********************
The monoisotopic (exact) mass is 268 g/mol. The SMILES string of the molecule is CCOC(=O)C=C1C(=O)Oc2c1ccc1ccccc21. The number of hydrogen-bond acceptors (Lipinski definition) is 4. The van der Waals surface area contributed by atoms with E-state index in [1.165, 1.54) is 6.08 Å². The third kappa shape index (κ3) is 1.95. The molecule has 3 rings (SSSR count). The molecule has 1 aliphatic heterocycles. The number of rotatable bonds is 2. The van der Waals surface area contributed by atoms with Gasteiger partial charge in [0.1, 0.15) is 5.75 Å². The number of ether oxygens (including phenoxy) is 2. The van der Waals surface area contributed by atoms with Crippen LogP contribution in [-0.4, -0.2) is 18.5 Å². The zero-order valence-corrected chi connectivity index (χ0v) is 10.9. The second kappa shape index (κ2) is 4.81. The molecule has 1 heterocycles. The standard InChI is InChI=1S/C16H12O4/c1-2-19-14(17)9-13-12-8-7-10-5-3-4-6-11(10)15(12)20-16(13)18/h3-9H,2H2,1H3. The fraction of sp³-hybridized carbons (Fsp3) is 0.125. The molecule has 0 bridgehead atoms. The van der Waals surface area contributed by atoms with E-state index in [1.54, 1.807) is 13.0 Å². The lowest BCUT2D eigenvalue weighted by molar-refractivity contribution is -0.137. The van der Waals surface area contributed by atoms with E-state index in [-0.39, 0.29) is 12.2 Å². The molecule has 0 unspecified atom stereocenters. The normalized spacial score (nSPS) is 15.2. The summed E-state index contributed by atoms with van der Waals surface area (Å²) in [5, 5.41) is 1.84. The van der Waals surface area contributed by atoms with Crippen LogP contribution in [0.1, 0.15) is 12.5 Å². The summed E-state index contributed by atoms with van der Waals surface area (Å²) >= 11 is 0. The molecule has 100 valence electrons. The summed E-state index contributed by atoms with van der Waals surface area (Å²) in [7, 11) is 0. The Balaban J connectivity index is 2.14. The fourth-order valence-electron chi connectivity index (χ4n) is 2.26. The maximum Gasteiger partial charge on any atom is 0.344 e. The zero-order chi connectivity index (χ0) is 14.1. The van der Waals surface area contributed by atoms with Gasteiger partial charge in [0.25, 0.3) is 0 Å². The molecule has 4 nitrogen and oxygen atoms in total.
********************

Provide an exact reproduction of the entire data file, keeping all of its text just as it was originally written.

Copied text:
The monoisotopic (exact) mass is 268 g/mol. The SMILES string of the molecule is CCOC(=O)C=C1C(=O)Oc2c1ccc1ccccc21. The number of hydrogen-bond acceptors (Lipinski definition) is 4. The van der Waals surface area contributed by atoms with E-state index in [1.165, 1.54) is 6.08 Å². The third kappa shape index (κ3) is 1.95. The molecule has 3 rings (SSSR count). The molecule has 1 aliphatic heterocycles. The number of rotatable bonds is 2. The van der Waals surface area contributed by atoms with Gasteiger partial charge in [0.1, 0.15) is 5.75 Å². The number of ether oxygens (including phenoxy) is 2. The van der Waals surface area contributed by atoms with Crippen LogP contribution in [-0.4, -0.2) is 18.5 Å². The zero-order valence-corrected chi connectivity index (χ0v) is 10.9. The second kappa shape index (κ2) is 4.81. The molecule has 1 heterocycles. The standard InChI is InChI=1S/C16H12O4/c1-2-19-14(17)9-13-12-8-7-10-5-3-4-6-11(10)15(12)20-16(13)18/h3-9H,2H2,1H3. The fraction of sp³-hybridized carbons (Fsp3) is 0.125. The molecule has 0 bridgehead atoms. The van der Waals surface area contributed by atoms with E-state index in [1.54, 1.807) is 13.0 Å². The lowest BCUT2D eigenvalue weighted by molar-refractivity contribution is -0.137. The van der Waals surface area contributed by atoms with E-state index in [-0.39, 0.29) is 12.2 Å². The molecule has 0 unspecified atom stereocenters. The normalized spacial score (nSPS) is 15.2. The summed E-state index contributed by atoms with van der Waals surface area (Å²) in [5, 5.41) is 1.84. The van der Waals surface area contributed by atoms with Crippen LogP contribution in [0.1, 0.15) is 12.5 Å². The summed E-state index contributed by atoms with van der Waals surface area (Å²) >= 11 is 0. The molecule has 100 valence electrons. The summed E-state index contributed by atoms with van der Waals surface area (Å²) in [7, 11) is 0. The Balaban J connectivity index is 2.14. The fourth-order valence-electron chi connectivity index (χ4n) is 2.26. The maximum Gasteiger partial charge on any atom is 0.344 e. The zero-order chi connectivity index (χ0) is 14.1. The van der Waals surface area contributed by atoms with Gasteiger partial charge in [0.25, 0.3) is 0 Å². The molecule has 4 nitrogen and oxygen atoms in total.